Right-wing pastor and professional weirdo Robert Henderson brags he ‘prayed for Ruth Bader Ginsburg’s death’

Robert Henderson, a right-wing pastor and top Donald Trump supporter, claimed Sunday (20 September) that he was responsible for the death of Ruth Bader Ginsburg after he and other conservative religious leaders prayed for her passing.

Totally normal behaviour.

According to monitoring group Right Wing Watch, Henderson delivered a service at the Radiant Church in Waco, Texas, in which he bragged about being the cause of death of Ginsburg, the second woman ever appointed to the Supreme Court.

The 87-year-old died of complications of metastatic pancreatic cancer. For years, the justice drew stale comments from critics for her small stature, but she delivered thumping rulings that seismically changed the roles of men and women in American society.

Robert Henderson claims the ‘blood altar will invite demonic powers into the US’ if abortion continues. Sure, Robert.

“That’s no accident,” Henderson said of her death. He claimed that he had been told by God to, er, “ask for a judgment against the lion in the spirit realm that was seeking to devour.”

At a 14 September meeting in Washington DC, Henderson claimed, he urged other evangelicals to “go into the courts of heaven” and “shut the mouth of the lion, judicially”.

Again, totally normal scenes from Henderson.

He continued: “We need to get a judgment against this lion that Paul said God shut the mouth of. So, I led us into that place.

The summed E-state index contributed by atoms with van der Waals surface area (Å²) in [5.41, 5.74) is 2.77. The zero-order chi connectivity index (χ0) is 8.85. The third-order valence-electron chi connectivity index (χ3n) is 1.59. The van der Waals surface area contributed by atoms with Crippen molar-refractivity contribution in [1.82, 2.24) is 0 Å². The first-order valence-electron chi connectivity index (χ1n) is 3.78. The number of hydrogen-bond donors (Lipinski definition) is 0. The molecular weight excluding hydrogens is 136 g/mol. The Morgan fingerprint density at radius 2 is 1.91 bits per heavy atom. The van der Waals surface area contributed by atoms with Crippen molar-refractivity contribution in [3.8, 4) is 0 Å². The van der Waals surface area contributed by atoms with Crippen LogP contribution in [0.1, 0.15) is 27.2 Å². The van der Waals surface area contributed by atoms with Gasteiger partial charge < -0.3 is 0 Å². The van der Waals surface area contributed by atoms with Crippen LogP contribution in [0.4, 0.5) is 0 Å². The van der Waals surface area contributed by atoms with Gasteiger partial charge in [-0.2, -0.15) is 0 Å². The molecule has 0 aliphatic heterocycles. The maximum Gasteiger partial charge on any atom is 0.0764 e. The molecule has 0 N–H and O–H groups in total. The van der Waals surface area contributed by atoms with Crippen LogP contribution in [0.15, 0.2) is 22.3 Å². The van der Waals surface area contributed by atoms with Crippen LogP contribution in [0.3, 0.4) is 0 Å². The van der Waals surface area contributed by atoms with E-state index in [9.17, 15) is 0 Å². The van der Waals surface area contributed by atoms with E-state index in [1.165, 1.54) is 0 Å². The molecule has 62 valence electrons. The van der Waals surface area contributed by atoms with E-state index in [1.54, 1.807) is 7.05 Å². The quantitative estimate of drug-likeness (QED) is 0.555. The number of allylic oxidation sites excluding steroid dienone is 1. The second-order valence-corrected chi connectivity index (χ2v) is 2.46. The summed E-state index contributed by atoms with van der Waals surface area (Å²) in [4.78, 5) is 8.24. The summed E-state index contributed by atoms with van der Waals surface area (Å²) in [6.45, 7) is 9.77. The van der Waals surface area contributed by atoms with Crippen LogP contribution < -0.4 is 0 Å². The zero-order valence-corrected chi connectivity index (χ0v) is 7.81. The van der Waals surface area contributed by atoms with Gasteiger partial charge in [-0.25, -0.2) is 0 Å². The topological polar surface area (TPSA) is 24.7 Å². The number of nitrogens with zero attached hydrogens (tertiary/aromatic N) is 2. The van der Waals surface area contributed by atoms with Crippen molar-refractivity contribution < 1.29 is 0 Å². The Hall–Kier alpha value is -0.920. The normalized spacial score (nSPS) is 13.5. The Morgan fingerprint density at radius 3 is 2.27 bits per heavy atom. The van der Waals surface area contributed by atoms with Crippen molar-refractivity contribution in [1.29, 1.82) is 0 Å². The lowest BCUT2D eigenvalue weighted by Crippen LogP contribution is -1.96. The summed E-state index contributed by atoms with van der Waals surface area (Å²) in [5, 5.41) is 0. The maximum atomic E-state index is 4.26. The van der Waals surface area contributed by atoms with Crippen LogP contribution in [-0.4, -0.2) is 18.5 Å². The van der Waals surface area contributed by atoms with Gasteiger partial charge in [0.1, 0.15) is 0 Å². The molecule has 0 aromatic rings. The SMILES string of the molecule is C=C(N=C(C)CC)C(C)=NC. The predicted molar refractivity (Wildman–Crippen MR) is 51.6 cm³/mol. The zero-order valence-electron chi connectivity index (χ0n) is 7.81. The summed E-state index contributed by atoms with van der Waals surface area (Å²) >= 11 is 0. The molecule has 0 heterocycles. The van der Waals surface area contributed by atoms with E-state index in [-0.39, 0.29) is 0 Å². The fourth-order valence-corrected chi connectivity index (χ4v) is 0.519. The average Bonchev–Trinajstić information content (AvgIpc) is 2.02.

“Well, guess what? Ruth Bader Ginsburg has passed away. President Trump will establish a new Supreme Court justice.”

Henderson screeched about how the “abortion issue” must be “shut down” as the “blood altar will invite demonic powers into this nation”.

Ruth Bader Ginsburg, stateswoman of feminism, passed away aged 87.

The image of Ginsburg, the frilly collar lacing her robe, her eyes framed by chunky glasses, was one that ran in parallel to her powerful and often pointed dissents from the conservative justice bloc.

Indeed, she attracted fury from conservatives by performing several same-sex weddings herself ahead of the court’s 2015 ruling on the issue

Supreme Court Justice Ruth Bader Ginsburg. (Nikki Kahn/The Washington Post via Getty Images)

Supreme Court Justice Ruth Bader Ginsburg. (Nikki Kahn/The Washington Post via Getty Images)

Such takes only gained increasing teeth in the years of Trump, as the court nauseatingly hurtled to the right.

Ginsburg’s loss shuddered throughout the country last week, drawing out a complicated mix of emotions and grievances.

Grief over how her replacement pivoted by Trump would be one likely to unravel her decades of progress, but also the grief of the loss of a powerhouse feminist and esteemed LGBT+ ally.